Police are often harshly criticized for their lethal use of firearms, giving many reason to wonder: Why don't police shoot to wound?
That was CNN's Wolf Blitzer's question to legal scholar Jeffrey Toobin when discussing the shooting death of Ferguson, Missouri, teenager Michael Brown. "Why can't they shoot a warning shot?... Why can't they shoot to injure?" Blitzer queried.
To answer Blitzer's (and your) questions, here's a general overview of why police don't shoot to wound:
Firing on a Suspect Is Lethal Force, No Matter Where You Aim
Although it certainly makes a difference to the suspect where an officer aims and fires his or her service firearm, the legal justification behind lethal force doesn't change. Police are allowed to open fire on a suspect when there is either:
Regardless of whether an officer aims for the body, arms, head, or legs, there must be either of the above elements present before an officer can pull the trigger. Perhaps this is why Toobin explained that when cops fire a gun, "they have to accept the risk that they might kill someone."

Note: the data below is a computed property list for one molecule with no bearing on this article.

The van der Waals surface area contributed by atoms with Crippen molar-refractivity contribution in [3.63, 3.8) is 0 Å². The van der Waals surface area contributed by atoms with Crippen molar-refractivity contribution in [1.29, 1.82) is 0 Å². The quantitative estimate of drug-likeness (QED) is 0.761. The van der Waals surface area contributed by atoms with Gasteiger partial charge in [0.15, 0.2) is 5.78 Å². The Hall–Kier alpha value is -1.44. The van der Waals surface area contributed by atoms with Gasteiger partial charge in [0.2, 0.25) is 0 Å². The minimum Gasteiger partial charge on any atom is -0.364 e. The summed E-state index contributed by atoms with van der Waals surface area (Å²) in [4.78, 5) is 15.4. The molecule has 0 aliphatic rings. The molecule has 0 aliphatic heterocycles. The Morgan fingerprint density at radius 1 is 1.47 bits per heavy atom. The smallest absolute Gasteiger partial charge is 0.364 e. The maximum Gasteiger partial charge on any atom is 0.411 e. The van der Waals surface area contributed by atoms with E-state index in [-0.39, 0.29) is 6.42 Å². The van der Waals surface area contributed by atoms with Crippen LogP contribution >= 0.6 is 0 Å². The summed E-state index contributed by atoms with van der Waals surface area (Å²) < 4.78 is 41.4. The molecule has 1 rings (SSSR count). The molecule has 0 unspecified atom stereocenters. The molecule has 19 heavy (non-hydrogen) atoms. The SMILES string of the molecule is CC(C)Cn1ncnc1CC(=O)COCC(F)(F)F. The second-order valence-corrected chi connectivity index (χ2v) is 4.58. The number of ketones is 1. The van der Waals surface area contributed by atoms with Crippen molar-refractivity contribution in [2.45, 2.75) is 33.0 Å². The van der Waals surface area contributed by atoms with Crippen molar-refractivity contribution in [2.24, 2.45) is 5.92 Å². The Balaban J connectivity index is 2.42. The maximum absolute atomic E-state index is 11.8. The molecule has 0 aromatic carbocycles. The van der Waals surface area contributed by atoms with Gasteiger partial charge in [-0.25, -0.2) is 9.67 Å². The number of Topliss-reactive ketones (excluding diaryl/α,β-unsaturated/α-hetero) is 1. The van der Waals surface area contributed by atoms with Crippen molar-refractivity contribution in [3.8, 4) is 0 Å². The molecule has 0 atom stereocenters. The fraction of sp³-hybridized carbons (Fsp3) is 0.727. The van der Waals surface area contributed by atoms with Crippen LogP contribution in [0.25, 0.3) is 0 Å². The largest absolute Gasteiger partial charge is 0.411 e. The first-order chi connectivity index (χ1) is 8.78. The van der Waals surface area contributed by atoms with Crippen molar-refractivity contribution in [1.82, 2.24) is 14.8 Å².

Very Unlikely to Hit Arms and Legs
Part of the problem of asking cops to shoot to wound is the lower statistical likelihood of actually hitting a suspect in the arms or legs. The Omaha, Nebraska, Police Department notes that because armed encounters are rarely with a stationary suspect, expecting officers to shoot a suspect's arms or legs is "not feasible nor is it realistic."
Police officers are trained to fire at the center mass (the torso), which both increases the odds of subduing a deadly threat and decreases the likelihood of hitting innocent bystanders.
Why Not Fire a Warning Shot?
Many police departments have the same policy against warning shots, concerned that an errant bullet may harm innocent civilians. However, this doesn't mean that warning shots are never used by the police. The Missoulian reports that a Montana police officer fired a warning shot and successfully stopped a fleeing, mentally unstable armed suspect in 2012.
There is no nationwide standard for police with regard to shooting to wound, but it may be food for thought to legislators.